Kellogg Co. (K), the world's largest cereal maker, said Friday it plans to reduce artery-clogging trans fats in some of its products and called on others to invest in a new variety of soybean oil it said is healthier than other trans-fat-free oils.

Kellogg said it plans to replace trans-fat-producing oils in products like Cheez-It crackers and Pop Tarts toaster pastries with Monsanto Co.'s (MON) Vistive, a soy oil introduced last year that reduces the need for partial hydrogenation.

Hydrogenation is a chemical process used to give oils a longer shelf life. It also produces trans fats, which health experts say raise cholesterol levels and lead to an increased risk of heart disease.

The move by the maker of Frosted Flakes and Keebler cookies comes nearly two years after big food manufacturers like Kraft Foods Inc. (KFT), PepsiCo Inc. (PEP) unit Frito Lay and Tyson Foods Inc. (TSN) announced plans to eliminate or reduce trans fats due to growing consumer concerns about health problems like obesity and diabetes.

The effort also comes ahead of a Jan. 1 deadline, when the Food and Drug Administration will require food labels to list the amount of trans fat in products.

Kellogg, which will introduce the first of its reformulated products in early 2006, acknowledged that it has been slower than others in the industry to reduce trans fats.

But a senior executive said that the variety of soy oil it sees as a healthier alternative is not yet fully available for use in all of the company's snack foods.

In an interview, President and Chief Operating Officer David Mackay said Kellogg was committed to using low linolenic soybean oil because, unlike other oils, it does not alter the taste of food and doesn't increase levels of saturated fat.

"The issue is really availability," Mackay said, adding that there was not yet enough supply to be able to reformulate the company's Keebler cookies.

As a result, Kellogg said it is calling on farmers, seed producers and rival food companies to help increase the supply of low linolenic soybeans used to make oils like Vistive.

The Battle Creek, Mich.-based company also said it will work with a Bunge-DuPont joint venture to increase production of its version of the oil, called Nutrium.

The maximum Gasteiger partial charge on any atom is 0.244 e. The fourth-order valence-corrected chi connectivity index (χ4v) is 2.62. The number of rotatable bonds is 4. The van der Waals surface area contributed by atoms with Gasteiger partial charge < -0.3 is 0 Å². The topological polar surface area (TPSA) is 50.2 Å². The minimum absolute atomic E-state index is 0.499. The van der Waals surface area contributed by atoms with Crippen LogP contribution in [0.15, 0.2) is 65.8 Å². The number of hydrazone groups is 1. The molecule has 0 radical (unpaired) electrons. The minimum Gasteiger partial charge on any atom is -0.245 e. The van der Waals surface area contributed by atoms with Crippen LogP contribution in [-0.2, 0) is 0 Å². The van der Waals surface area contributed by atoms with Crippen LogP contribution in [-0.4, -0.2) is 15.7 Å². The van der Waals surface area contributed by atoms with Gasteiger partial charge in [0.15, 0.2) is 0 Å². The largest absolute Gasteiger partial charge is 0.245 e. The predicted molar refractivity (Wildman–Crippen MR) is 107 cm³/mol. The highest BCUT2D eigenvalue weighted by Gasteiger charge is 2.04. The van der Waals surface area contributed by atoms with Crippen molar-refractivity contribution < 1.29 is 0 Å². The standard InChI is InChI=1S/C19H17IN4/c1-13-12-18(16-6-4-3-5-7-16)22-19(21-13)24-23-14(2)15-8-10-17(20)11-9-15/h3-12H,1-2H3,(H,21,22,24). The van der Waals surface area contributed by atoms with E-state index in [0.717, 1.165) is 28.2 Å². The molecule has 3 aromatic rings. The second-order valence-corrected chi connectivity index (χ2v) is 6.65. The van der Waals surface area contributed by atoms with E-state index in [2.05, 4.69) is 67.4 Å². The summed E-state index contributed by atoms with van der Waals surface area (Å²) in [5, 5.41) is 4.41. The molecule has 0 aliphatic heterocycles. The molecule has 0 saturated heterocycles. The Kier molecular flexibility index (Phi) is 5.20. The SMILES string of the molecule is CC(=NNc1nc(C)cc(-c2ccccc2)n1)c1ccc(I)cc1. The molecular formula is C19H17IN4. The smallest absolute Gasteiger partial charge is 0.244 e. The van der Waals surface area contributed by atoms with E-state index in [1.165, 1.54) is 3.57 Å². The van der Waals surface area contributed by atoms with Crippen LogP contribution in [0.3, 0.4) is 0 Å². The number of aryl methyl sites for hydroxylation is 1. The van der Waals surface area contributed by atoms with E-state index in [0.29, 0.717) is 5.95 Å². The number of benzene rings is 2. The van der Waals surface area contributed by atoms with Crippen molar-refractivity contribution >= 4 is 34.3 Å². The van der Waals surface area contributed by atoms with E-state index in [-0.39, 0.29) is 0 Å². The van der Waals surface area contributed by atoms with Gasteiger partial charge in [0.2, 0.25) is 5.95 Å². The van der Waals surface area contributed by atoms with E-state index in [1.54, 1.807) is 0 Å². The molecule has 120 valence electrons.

About 80 million pounds of low linolenic soybean oil were expected to be produced in 2005, though that is expected to climb to 400 million pounds in 2006, according to the Institute of Shortening and Edible Oils.

Food manufacturers are using less traditional soy oil because it needs to be partially hydrogenated. Many have begun using palm oil, which contains no trans fats but is unpopular among nutritionists because it is higher in cholesterol-raising saturated fat than soy oil.

"It's not better to substitute palm oil to get the trans fats out," said Marion Nestle, a professor of nutrition and food studies at New York University.

Mackay said Kellogg's use of the new soybean oil would allow it to "keep the saturated fats relatively stable ... we would like to keep the fat content exactly the same."

None of Kellogg's cereals contain trans fats, Mackay said.

A Kraft spokeswoman said it uses a variety of oils in its products, including soy, canola and palm, and that it was committed to making sure saturated fat levels are not increased once trans fats are removed.

Frito Lay spokeswoman Aurora Gonzalez said the potato chip maker replaced hydrogenated oils with sunflower and corn oils to eliminate trans fats from its products.

Tyson officials were not available for comment.

A spokeswoman for Kellogg's biggest rival in the cereal aisle, General Mills , said the company uses a variety of oils and "supports efforts to identify trans fat in products."